Privacy laws in foreign countries are making it difficult for U.S. regulators to detect money laundering, the General Accounting Office warned.
"Secrecy laws ... represent key barriers to U.S. oversight of offshore private banking activities," the GAO said in its report, which was released last week.
In some cases, U.S. regulators cannot even learn the names of private banking customers who hide behind "shell" companies, the GAO found. Also, the GAO noted that five of the nine host countries reviewed impose criminal sanctions for breaches of an account holder's privacy.
U.S. bank regulators have found some ways to get around the foreign privacy laws, the GAO said. For example, a foreign country may bar regulators from performing on-site examinations of overseas branches of U.S. banks, including safety-and-soundness exams. But the U.S. regulators could discuss the branch's performance with the foreign regulator or review internal audits of the branch's money laundering efforts. For instance, Switzerland bars all on-site exams of U.S. bank branches.
The GAO, which is the investigative arm of Congress, held U.S. banks partly responsible for the dearth of customer information. It said many bankers are reluctant to compromise customers' anonymity because they fear losing them to less-regulated competitors; other banks simply fail to update their client profiles often enough.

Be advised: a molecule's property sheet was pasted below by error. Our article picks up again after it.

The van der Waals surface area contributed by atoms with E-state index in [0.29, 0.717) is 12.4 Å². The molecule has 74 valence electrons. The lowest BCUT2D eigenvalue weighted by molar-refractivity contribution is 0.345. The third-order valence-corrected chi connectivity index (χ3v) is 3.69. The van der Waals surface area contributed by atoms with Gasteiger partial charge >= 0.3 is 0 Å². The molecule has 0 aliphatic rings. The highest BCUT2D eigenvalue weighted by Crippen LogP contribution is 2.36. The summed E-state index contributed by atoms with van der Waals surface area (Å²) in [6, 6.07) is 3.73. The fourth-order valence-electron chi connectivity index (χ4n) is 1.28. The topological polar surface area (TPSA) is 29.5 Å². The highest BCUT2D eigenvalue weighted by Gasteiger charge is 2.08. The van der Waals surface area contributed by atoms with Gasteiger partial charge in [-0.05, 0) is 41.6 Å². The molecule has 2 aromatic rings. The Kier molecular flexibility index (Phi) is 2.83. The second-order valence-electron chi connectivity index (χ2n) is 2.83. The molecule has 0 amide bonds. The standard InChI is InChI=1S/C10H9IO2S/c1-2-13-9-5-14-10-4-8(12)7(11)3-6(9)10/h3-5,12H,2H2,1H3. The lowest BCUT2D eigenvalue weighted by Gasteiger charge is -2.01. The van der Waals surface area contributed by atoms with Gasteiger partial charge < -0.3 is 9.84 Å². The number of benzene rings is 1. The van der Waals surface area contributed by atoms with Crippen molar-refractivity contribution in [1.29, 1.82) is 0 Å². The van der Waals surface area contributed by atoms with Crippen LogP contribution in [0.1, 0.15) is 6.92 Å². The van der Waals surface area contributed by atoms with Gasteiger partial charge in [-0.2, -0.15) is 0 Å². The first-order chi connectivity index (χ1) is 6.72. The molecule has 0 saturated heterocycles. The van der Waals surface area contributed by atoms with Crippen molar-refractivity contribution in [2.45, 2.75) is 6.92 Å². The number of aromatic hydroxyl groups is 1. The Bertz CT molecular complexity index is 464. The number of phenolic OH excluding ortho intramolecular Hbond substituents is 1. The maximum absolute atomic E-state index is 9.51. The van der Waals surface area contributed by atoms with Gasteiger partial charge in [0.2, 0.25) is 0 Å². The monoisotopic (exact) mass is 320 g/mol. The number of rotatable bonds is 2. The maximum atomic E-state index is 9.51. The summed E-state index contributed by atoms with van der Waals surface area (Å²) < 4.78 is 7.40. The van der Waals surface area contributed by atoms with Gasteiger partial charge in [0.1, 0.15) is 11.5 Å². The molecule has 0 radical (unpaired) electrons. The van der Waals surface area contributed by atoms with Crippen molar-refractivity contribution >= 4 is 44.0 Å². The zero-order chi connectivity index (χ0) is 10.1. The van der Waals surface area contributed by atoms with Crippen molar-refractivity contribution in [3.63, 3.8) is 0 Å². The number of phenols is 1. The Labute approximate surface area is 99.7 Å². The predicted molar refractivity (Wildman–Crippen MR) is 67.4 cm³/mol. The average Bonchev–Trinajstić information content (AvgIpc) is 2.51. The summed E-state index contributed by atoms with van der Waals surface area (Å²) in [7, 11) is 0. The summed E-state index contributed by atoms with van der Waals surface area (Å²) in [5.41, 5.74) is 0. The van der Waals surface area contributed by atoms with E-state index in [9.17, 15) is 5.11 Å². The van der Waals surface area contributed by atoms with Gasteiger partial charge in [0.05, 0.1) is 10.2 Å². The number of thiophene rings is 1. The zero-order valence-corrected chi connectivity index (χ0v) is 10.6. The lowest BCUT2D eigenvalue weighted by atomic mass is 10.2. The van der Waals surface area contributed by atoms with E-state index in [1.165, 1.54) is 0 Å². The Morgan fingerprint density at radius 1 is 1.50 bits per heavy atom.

The GAO also criticized U.S. regulators. For well over a year, two agencies-the Federal Reserve Board and the Office of the Comptroller of the Currency-have been promising to release "know-your-customer" rules, which would provide banks with uniform guidelines for gathering information on customers.
In the absence of such rules, banks have relied on a hodgepodge of agency guidance and guesswork, leaving some better-prepared than others, the GAO said.
The GAO report was requested last August by Rep. Spencer T. Bachus, R- Ala., chairman of House Banking's oversight and investigations subcommittee.
The GAO gathered data on privacy laws in nine locations: the Bahamas, Bahrain, the Cayman Islands, the Channel Islands, Hong Kong, Luxembourg, Panama, Singapore, and Switzerland. In addition, the GAO interviewed regulators and private bankers and reviewed exam reports.